F. Scott Fitzgerald once wrote that “the test of a first-rate intelligence is the ability to hold two opposed ideas in the mind at the same time, and still retain the ability to function.”
An ability to tolerate contradictions can be very useful. When seeking to understand Brazil, this skill is essential.
Brazil has long been a land of contrasts. For an outsider, it is difficult to understand how one nation could contain so many extremes. Immense wealth coexists with abject poverty. Despite high levels of crime, violence and corruption, Brazilians remain remarkably optimistic — even happy — about both their lives and the future of Brazil.
The reasons for these apparent contradictions are complicated.
Even in the best of circumstances, Brazil can be difficult to comprehend. During the 2016 Olympic Games, with the world watching on television and the internet, it seemed well-nigh impossible.
With some exceptions, the media’s portrayal of Rio de Janeiro this month was superficial, sensationalist and unduly critical. The image of Brazil that emerged from the Games was of a society and political culture consumed by vice.
While Brazil has its problems, it also has a number of fundamental, long-term strengths that deserve greater appreciation. Here are a few:
First, a bit of perspective. Brazil is the first nonrich, nonauthoritarian country ever to host the Olympics. Rio was never going to match the ability of London or Beijing to pull off such a massive event. Moreover, there are good reasons for cities to avoid spending big sums on the Olympics. Evidence suggests that these expenses rarely produce positive returns on investment, especially in the long run. Too many benefits go to the powerful and well-connected developers and contractors instead of the general population.
Brazil, of course, has its own corruption to contend with. But here, too, the reality is more hopeful than the headlines. Both the current and former presidents, Dilma Rousseff and Lula da Silva, are facing impeachment for alleged corruption related to budget mismanagement.
Investigators also have uncovered a massive graft scheme at Petrobras, the state-owned oil company. As serious as these cases are, neither Lula nor Rousseff is alleged to have been personally corrupt. And the politicians leading the impeachment proceedings are suspected of committing far worse offenses.
It is easy to be cynical about these shady politics. But recall that Brazil, like the U.S., has a federal political system that is designed to create competition and divided power. Paradoxically, the fact that Brazil’s institutions can withstand such turmoil and that corruption laws are being strictly enforced are signs that the system is working as intended.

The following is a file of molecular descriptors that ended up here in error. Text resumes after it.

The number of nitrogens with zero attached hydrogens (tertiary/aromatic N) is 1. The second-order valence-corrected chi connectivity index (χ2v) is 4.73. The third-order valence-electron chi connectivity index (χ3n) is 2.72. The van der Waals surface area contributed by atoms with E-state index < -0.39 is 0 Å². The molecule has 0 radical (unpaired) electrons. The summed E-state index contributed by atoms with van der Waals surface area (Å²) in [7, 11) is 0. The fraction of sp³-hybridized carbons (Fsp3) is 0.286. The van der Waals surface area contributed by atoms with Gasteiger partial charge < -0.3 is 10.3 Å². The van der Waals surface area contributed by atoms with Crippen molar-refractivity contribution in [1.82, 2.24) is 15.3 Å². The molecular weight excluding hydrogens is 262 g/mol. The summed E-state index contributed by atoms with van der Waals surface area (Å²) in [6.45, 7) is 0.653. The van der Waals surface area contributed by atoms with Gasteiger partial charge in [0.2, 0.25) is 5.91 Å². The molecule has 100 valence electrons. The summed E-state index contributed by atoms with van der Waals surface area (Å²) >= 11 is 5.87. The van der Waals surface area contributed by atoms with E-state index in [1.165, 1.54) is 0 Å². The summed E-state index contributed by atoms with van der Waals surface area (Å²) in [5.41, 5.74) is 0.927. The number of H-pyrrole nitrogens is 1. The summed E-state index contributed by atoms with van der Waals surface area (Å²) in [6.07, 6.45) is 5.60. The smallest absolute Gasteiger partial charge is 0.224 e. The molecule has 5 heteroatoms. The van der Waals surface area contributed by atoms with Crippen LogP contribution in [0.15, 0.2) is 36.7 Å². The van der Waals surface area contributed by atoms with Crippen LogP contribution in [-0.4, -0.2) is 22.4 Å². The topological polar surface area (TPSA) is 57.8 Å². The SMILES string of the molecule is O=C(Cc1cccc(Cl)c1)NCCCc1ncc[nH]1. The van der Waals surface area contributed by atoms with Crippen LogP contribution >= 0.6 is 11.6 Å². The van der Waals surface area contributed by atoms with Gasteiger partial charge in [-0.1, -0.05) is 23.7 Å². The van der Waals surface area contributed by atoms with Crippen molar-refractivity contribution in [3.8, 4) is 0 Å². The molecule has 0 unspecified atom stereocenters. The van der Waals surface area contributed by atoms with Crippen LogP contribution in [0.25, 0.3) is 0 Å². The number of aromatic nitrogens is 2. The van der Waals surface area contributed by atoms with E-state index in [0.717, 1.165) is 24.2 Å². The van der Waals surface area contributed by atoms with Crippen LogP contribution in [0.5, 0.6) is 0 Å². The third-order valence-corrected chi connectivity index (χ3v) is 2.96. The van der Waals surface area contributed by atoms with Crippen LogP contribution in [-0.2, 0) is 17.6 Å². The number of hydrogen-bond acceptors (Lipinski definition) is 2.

Brazil’s politics may look chaotic on the outside. Lying deeper, however, is a subtle but profound cultural trait known as corporatism. Inherited from the Portuguese colonial era, corporatism is a vision of society in which each person and institution fulfills a proper role. One of Brazil’s most famous songs pays tribute to this culture with its chorus, “Tudo está no seu lugar,” or “Everything in its place.”
Rio, one must admit, had plenty of problems on display this Olympics: inequality, violence, corruption and ineffective law enforcement. Sadly, these problems are common throughout Latin America, and not unique to Brazil. And as a representative of Brazil, Rio is actually a fairly poor indicator.
Brazil, like much of Latin America, emerged from a dictatorship in the 1980s and then underwent decades of liberalizing economic and political reforms. These years produced dramatic improvements in standards of living and human rights. But throughout the hemisphere, democratic leaders have struggled to deliver improved security and opportunity for their citizens, especially the poor.
And Brazil was also particularly hard hit by recent global economic events. An overreliance on commodities made Brazil especially vulnerable to declining demand in global commodities, causing steep economic contractions.
Rio’s economy was not well-suited to withstand these events. When Brazil’s leaders moved the capital from Rio to Brasilia in 1960s, the city lost its most important economic base. Today the only significant industry remaining in Rio is tourism. But Rio is only one small piece of a gigantic, dynamic, nation. A more representative sample of Brazilian urban life could be found in one of its other large cities, such as São Paulo, Belo Horizonte, Salvador or Recife.
Brazil’s sheer size and diversity — both in geography and population — would be enough to make it one of the world’s leading nations in the next century. The country has over 200 million people spread out over an area half the size of the South American continent. Apart from Nigeria, Brazil has more people of African descent than any other country in the world. And while race in Brazil is a complex issue, the country has a justly deserved positive reputation for racial tolerance.
Brazil is also blessed with abundant natural resources. As the world seeks to feed an additional 2 billion people by the year 2050, Brazil — often referred to as the “breadbasket of the world” — will continue to benefit from expanded global trade in agriculture.
In short, Brazil is a huge, complicated place that defies simple explanation. So the next time you encounter a story about Brazil, remember F. Scott Fitzgerald’s adage, and imagine the opposite of what you’re hearing. It just may be the truth.
Evan Berquist is an attorney at Fredrikson & Byron, where he advises clients on Latin America. He can be reached at firstname.lastname@example.org.